Skip to content

Challenge your students to walk the height of a mountain

July 11, 2014

How high can you climb by using stairs in your house, school or neighbourhood? Can you step up to the height of a mountain?

Using Ordnance Survey’s new Step Up Mountain calculator mapping tool you can plug in the number of steps you have climbed to see the buildings or  mountains you have climbed the equivalent height of.


This is a great activity for children to develop their sense of place and scale. It is also an opportunity to think about geographic information and how it can be applied in different settings.

While some young people may want to ascend 2,000 or more feet in one solo and single journey, they could think creatively about how they will accumulate steps up. They could collect steps by working collaboratively, over an extended period of time or even by counting how many times they use a specific staircase in a day and then estimating how high they will climb over one, two or five years.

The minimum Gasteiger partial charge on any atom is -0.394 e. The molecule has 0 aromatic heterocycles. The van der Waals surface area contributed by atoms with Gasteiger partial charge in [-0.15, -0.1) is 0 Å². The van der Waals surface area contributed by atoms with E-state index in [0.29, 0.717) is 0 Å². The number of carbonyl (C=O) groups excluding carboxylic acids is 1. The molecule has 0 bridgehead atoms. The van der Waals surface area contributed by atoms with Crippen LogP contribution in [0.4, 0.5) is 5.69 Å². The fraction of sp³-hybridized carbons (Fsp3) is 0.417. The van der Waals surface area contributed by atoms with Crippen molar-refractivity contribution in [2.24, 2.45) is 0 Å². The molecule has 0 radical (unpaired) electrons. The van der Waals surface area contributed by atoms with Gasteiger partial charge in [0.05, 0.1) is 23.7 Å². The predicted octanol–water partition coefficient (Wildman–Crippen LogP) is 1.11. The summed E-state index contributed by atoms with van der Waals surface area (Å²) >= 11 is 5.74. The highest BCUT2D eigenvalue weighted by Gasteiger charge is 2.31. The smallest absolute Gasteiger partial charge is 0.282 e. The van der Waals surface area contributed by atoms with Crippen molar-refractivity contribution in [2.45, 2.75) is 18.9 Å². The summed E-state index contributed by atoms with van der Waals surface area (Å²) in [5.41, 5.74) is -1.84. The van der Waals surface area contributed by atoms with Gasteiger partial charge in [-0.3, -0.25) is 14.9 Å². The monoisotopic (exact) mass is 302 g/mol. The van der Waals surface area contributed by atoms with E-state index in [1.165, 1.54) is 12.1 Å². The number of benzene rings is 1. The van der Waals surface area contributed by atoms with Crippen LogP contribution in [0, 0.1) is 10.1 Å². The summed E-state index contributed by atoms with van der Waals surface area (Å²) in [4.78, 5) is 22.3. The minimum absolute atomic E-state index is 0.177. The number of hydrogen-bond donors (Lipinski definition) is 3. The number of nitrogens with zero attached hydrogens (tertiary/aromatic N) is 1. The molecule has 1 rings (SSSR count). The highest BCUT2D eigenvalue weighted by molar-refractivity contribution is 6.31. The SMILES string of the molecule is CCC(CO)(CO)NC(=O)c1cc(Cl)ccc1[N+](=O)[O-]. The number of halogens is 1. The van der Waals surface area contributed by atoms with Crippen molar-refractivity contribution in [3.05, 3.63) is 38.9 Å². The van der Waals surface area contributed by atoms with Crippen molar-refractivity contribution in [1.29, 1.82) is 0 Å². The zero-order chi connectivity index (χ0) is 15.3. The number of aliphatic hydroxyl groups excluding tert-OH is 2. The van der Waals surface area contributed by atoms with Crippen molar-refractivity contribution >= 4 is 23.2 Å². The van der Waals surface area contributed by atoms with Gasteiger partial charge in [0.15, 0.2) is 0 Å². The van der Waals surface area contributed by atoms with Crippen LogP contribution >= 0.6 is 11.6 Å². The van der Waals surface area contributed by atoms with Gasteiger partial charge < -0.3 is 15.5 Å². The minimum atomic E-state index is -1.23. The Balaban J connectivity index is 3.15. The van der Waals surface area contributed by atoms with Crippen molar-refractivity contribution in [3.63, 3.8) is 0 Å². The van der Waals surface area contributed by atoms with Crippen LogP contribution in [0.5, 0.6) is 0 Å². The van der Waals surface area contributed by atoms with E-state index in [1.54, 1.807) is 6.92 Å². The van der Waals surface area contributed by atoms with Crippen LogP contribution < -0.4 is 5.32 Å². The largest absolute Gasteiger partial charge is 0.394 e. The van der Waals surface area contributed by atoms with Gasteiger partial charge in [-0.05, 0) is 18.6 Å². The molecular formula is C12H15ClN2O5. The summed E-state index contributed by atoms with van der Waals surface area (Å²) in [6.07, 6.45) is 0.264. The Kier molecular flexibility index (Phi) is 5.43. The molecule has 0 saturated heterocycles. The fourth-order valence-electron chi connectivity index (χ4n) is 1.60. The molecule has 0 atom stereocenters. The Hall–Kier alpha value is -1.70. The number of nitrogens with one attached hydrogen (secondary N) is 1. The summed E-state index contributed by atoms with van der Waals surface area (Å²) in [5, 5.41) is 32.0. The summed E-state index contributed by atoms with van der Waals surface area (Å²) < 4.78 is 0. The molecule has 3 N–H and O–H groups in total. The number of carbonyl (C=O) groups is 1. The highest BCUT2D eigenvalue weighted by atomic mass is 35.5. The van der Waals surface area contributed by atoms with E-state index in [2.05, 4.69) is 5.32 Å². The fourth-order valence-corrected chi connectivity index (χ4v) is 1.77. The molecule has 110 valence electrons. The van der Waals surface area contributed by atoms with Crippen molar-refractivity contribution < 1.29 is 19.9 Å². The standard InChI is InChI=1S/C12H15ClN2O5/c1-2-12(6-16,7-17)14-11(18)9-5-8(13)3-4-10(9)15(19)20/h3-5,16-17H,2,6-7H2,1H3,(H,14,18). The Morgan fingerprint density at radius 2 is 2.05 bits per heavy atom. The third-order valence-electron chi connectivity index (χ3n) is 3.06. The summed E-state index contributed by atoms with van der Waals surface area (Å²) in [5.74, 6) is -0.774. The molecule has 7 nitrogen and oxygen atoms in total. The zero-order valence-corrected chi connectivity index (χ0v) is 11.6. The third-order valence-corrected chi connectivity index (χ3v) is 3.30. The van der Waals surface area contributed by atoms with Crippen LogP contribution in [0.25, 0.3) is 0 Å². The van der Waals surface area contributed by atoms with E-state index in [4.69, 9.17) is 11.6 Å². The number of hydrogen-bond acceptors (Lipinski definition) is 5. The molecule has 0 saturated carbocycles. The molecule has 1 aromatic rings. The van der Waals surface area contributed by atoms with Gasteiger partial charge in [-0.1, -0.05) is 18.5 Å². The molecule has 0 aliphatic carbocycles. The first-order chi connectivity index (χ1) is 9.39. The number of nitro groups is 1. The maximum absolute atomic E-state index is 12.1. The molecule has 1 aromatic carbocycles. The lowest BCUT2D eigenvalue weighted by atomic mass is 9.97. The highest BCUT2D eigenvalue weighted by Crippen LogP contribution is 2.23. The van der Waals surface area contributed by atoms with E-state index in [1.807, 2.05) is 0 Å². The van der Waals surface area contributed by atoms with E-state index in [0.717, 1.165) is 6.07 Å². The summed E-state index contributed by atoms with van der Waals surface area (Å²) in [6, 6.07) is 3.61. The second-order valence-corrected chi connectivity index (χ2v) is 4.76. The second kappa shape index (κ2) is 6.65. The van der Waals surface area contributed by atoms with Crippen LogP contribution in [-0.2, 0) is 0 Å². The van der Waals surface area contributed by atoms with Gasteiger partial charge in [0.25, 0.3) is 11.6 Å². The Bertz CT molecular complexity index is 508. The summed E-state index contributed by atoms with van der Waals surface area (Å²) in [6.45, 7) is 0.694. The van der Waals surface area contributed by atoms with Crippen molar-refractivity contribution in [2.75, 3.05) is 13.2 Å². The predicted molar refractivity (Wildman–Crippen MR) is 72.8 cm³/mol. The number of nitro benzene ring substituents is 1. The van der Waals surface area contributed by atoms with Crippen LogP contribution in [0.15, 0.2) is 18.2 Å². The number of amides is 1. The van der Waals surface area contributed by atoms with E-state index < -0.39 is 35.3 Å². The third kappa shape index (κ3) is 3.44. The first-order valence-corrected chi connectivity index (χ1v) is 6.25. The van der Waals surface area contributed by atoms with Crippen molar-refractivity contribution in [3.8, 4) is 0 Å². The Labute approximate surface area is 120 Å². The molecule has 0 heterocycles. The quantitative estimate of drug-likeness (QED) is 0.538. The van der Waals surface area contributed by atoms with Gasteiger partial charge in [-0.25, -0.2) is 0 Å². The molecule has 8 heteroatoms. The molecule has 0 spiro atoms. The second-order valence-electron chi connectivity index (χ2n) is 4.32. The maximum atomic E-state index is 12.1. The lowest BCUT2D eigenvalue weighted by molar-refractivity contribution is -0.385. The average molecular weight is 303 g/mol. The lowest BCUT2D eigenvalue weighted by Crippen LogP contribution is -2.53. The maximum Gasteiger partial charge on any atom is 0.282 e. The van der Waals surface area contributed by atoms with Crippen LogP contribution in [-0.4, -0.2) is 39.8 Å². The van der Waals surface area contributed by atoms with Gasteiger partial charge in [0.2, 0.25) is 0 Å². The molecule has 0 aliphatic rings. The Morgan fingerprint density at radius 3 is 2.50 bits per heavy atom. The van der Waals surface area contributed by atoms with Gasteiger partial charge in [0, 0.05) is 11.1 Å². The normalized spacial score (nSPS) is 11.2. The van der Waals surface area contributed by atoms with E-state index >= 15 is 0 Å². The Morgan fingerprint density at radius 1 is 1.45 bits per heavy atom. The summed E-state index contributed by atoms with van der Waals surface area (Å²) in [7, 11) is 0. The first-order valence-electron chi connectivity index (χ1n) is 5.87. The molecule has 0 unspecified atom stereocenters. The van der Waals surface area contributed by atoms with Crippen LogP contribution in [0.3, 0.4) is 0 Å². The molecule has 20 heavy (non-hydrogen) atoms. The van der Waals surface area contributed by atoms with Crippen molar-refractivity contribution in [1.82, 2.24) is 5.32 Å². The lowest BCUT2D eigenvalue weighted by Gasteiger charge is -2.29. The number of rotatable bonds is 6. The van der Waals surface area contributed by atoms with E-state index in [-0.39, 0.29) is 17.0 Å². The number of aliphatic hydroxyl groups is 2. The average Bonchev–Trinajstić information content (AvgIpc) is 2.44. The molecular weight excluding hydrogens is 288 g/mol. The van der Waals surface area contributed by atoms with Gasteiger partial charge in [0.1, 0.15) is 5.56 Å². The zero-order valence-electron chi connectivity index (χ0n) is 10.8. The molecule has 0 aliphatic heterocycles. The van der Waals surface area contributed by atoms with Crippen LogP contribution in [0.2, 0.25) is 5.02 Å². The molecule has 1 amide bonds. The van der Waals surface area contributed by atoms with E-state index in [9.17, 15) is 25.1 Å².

This mapping tool is inspired by a walk that I am doing in September to walk the height of Mount Everest (29,029ft) by only using stairs in London buildings. My walk starts on September 8th and will last around 10 days. The main challenge in the walk is gaining access to the city’s buildings, many of which have high security. I am making 10 days available to do the walk so that I can persuade enough people to let me in.

If you are a teacher, please do consider running a Step Up Mountain Challenge activity during September. It would be great to have you involved. You can contact me on Twitter @DanRavenEllison and we will be tweeting on #StepUpMountain.




One Comment leave one →
  1. July 14, 2014 16:10

    Reblogged this on Teach Me Carrie and commented:
    Fun and interesting challenge…. could be used as a homework, team building or geo-club challenge?!

Leave a Reply

Fill in your details below or click an icon to log in: Logo

You are commenting using your account. Log Out / Change )

Twitter picture

You are commenting using your Twitter account. Log Out / Change )

Facebook photo

You are commenting using your Facebook account. Log Out / Change )

Google+ photo

You are commenting using your Google+ account. Log Out / Change )

Connecting to %s

%d bloggers like this: